- Jun 24 2021Not what you might expect!
Fleetwood Mac’s Biggest Aussie Hits
Fleetwood Mac’s Biggest Aussie Hits
If you were asked to name Fleetwood Mac’s biggest chart hits, it’s likely songs like “Don’t Stop” or “Go Your Own Way”, both from 1977’s legendary Rumours album, would rate a mention from most people.
Turns out, they didn’t perform as well as you might think on the Australian chart, with the former reaching number 30 and the latter doing slightly better, peaking at number 20 – neither position high enough to place them among the band’s 10 highest-charting singles locally.
Here are the hits that resonated loudest here in Australia.
Number 19, 1977
At least one single from Rumours makes the top 10. Written by Stevie Nicks in about 10 minutes in a studio adjacent to the one where the rest of the band were working, “Dreams” touched upon her split with bandmate Lindsey Buckingham – just one of the relationship breakdowns troubling Fleetwood Mac at the time. The rest of the band took some convincing to record the song, which ended up topping the US chart – their only number 1 there.
9. "Oh Well"
Number 19, 1969
Released by the third line-up of Fleetwood Mac, comprising Peter Green, Jeremy Spencer, Danny Kirwan, John McVie and Mick Fleetwood, this two-part song was written by Peter – although he had meant for the two parts to be marketed the opposite way than how they ended up being issued commercially. He described the bluesy “Part 1” as a “throwaway riff” that he intended to be the single’s B-side. Instead, it became the A-side and his preferred cut, “Part 2”, an atmospheric instrumental showcasing the Spanish guitar, was relegated to the flipside.
Number 17, 1982
Another Stevie Nicks track, “Gypsy” was the second single from Mirage with lyrics that reminisce about the time before Fleetwood Mac had taken off when then-lovers Stevie and Lindsey Buckingham lived a basic existence in a San Francisco apartment. By 1982, their romance was long over, which made filming the lavish Russell Mulcahy-directed music video in which the pair dance closely confronting.
7. "Big Love"
Number 16, 1987
Originally written by Lindsey Buckingham for what would have been his third solo album, “Big Love” ended up on Tango In The Night instead, and became the album’s lead single. Lindsey performed all the vocals on the track – including all the “oh-ahh” grunts. Despite many listeners assuming Stevie Nicks contributed to those vocal effects, the more feminine sounding parts were Lindsey’s voice with the pitch altered in the studio.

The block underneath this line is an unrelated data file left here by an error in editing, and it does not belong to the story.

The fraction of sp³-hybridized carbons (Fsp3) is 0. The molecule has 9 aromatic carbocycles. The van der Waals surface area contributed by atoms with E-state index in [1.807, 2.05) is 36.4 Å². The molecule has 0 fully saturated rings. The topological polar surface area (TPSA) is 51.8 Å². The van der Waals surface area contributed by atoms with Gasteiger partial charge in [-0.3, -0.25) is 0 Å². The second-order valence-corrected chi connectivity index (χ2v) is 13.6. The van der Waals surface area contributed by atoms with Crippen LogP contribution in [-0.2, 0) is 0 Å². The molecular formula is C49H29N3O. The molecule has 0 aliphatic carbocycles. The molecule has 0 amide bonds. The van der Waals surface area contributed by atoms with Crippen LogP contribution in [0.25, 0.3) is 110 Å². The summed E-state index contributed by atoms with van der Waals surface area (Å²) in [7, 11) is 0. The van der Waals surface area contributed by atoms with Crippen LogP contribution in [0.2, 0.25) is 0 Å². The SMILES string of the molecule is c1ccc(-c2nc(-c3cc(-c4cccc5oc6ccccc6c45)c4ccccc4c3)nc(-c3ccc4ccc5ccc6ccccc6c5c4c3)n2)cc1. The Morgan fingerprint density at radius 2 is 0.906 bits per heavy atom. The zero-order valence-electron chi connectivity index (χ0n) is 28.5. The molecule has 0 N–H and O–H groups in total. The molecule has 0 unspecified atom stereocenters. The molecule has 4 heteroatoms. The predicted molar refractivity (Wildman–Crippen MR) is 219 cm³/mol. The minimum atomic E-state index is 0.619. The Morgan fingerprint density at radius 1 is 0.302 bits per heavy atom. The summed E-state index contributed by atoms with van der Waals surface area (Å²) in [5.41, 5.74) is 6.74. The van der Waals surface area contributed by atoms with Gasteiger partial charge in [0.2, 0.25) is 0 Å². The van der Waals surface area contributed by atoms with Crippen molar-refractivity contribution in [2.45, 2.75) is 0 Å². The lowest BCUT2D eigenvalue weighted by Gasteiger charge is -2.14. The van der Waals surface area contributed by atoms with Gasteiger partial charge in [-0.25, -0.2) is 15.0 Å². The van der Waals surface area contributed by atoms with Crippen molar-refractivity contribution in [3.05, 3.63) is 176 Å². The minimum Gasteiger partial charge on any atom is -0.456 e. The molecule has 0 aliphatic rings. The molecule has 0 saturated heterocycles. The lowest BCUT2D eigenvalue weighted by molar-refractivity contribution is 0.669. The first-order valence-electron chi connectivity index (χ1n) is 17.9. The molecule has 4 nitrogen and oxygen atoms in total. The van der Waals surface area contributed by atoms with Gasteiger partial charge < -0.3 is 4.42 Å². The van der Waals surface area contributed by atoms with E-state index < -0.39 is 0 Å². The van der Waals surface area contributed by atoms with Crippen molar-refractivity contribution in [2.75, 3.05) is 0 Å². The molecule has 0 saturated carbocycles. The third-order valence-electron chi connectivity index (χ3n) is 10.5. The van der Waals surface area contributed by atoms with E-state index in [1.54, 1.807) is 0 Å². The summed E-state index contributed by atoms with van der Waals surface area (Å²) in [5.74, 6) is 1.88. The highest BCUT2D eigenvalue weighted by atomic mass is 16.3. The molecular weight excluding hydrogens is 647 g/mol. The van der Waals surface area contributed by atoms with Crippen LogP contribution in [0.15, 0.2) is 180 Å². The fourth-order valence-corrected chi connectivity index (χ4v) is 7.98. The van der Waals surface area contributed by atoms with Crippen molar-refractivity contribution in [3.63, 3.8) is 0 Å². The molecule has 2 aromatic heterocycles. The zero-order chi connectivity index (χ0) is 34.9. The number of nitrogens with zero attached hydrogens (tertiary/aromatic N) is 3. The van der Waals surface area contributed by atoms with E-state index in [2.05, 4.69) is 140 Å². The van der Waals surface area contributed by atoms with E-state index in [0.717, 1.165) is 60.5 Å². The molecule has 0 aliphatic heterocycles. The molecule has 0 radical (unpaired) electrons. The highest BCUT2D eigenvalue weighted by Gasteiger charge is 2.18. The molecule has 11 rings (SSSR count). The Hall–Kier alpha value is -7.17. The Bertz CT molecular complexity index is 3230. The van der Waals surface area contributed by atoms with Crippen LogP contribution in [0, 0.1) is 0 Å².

6. "Little Lies"
Number 16, 1987
Also peaking at number 16, but spending more weeks overall on the top 100, the third single from Tango In The Night was co-written by Christine McVie, who also sang lead on the song. Christine wrote the track with her new husband, Eddy Quintela, although the lyrics refer to a relationship in which the singer knows their partner is lying to them.
Number 13, 1976
Appearing on 1975’s Fleetwood Mac, the first album the band released after Stevie Nicks and Lindsey Buckingham joined the line-up, “Rhiannon” had been written when the pair was still recording as Buckingham-Nicks. The song was inspired by a book Stevie had read called Triad in which a woman believes she is possessed by the spirit of someone called Rhiannon. Years later, Stevie learnt of a Welsh legend about the goddess Rhiannon and felt the song fit that story, too. In concert, Stevie would give particularly impassioned performances of “Rhiannon”, while the song inspired her trademark look of flowing skirts and long shawls.
Number 12, 1968
Fleetwood Mac’s first ever hit single was instrumental recording “Albatross”, which was written by Peter Green and inspired by “Deep Feeling” by Chuck Berry from 1957. A soothing call-and-response-style track, “Albatross” took the band all the way to number 1 in the UK – the only time they have reached that position there.
3. "Hold Me"
Number 12, 1982
Their first new music in three years, the ultra-commercial soft rock stylings of “Hold Me” were a shift in sound after more adventurous previous album Tusk. The song was co-written by Christine McVie (and inspired by her relationship with Beach Boys drummer Dennis Wilson), who performed lead vocals with Lindsey Buckingham. The song’s other writer was British singer-songwriter Robbie Patton, who had been the opening act for Fleetwood Mac’s previous tour. Given the tensions between Fleetwood Mac members, the Mojave Desert video shoot was said to be especially tense.
Number 11, 1979
The second single lifted from 1979’s Tusk, this Stevie Nicks composition has been the subject of much scrutiny over what inspired its lyrics. Stevie has admitted that the name Sara is what she would have called her and Don Henley’s baby had she not decided to terminate the pregnancy (and had it turned out to be a girl). The song is also believed to reference Stevie’s friendship with singer/model Sara Recor, who dated (and later married) Stevie’s band-mate Mick Fleetwood.
Number 3, 1979
Shockingly Fleetwood Mac’s only top 10 single in Australia, “Tusk” was the lead single and title track of the band’s 1979 double album. Based around a riff the band played during sound check, the song featured the University of Southern California’s marching band, whose parts were recorded at Dodger Stadium in LA, with footage from the session used in a music video to accompany the song. Since band member John McVie was overseas on the day, he was represented in the video by a cardboard cut-out. Mick Fleetwood and Lindsey Buckingham also added more experimental sounds to the track, including beating a leg of lamb with a spatula and hitting tissue boxes.
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